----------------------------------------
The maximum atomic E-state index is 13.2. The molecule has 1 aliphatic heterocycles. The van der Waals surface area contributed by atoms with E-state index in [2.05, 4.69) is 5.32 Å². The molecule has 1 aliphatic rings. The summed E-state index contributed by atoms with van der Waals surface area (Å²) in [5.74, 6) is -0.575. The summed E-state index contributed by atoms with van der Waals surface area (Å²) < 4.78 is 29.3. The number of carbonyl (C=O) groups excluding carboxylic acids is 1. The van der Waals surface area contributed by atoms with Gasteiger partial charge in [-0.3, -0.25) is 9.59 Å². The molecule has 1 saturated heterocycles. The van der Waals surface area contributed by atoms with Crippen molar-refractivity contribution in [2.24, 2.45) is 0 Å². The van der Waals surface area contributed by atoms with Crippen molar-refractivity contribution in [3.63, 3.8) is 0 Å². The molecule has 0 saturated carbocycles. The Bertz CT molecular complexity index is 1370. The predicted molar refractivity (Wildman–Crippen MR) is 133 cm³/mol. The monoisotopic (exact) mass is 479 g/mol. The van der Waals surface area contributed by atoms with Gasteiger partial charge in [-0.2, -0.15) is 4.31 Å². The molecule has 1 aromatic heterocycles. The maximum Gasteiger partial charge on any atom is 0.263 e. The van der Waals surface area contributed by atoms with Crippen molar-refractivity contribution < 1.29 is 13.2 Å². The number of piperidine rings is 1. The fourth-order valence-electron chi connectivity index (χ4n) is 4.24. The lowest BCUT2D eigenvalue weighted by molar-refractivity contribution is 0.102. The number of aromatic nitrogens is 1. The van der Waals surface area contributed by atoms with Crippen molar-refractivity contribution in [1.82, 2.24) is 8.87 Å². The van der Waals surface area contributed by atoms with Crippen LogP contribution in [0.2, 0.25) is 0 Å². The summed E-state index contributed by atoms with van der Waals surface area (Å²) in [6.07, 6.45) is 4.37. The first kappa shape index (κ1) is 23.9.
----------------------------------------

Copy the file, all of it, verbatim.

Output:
The maximum atomic E-state index is 13.2. The molecule has 1 aliphatic heterocycles. The van der Waals surface area contributed by atoms with E-state index in [2.05, 4.69) is 5.32 Å². The molecule has 1 aliphatic rings. The summed E-state index contributed by atoms with van der Waals surface area (Å²) in [5.74, 6) is -0.575. The summed E-state index contributed by atoms with van der Waals surface area (Å²) < 4.78 is 29.3. The number of carbonyl (C=O) groups excluding carboxylic acids is 1. The van der Waals surface area contributed by atoms with Gasteiger partial charge in [-0.3, -0.25) is 9.59 Å². The molecule has 1 saturated heterocycles. The van der Waals surface area contributed by atoms with Crippen molar-refractivity contribution in [2.24, 2.45) is 0 Å². The van der Waals surface area contributed by atoms with Crippen molar-refractivity contribution in [3.63, 3.8) is 0 Å². The molecule has 0 saturated carbocycles. The Bertz CT molecular complexity index is 1370. The predicted molar refractivity (Wildman–Crippen MR) is 133 cm³/mol. The monoisotopic (exact) mass is 479 g/mol. The van der Waals surface area contributed by atoms with Gasteiger partial charge in [-0.2, -0.15) is 4.31 Å². The molecule has 1 aromatic heterocycles. The maximum Gasteiger partial charge on any atom is 0.263 e. The van der Waals surface area contributed by atoms with Crippen molar-refractivity contribution < 1.29 is 13.2 Å². The number of piperidine rings is 1. The fourth-order valence-electron chi connectivity index (χ4n) is 4.24. The lowest BCUT2D eigenvalue weighted by molar-refractivity contribution is 0.102. The number of aromatic nitrogens is 1. The van der Waals surface area contributed by atoms with Crippen molar-refractivity contribution in [1.82, 2.24) is 8.87 Å². The van der Waals surface area contributed by atoms with Crippen LogP contribution in [0.2, 0.25) is 0 Å². The summed E-state index contributed by atoms with van der Waals surface area (Å²) in [6.07, 6.45) is 4.37. The first kappa shape index (κ1) is 23.9.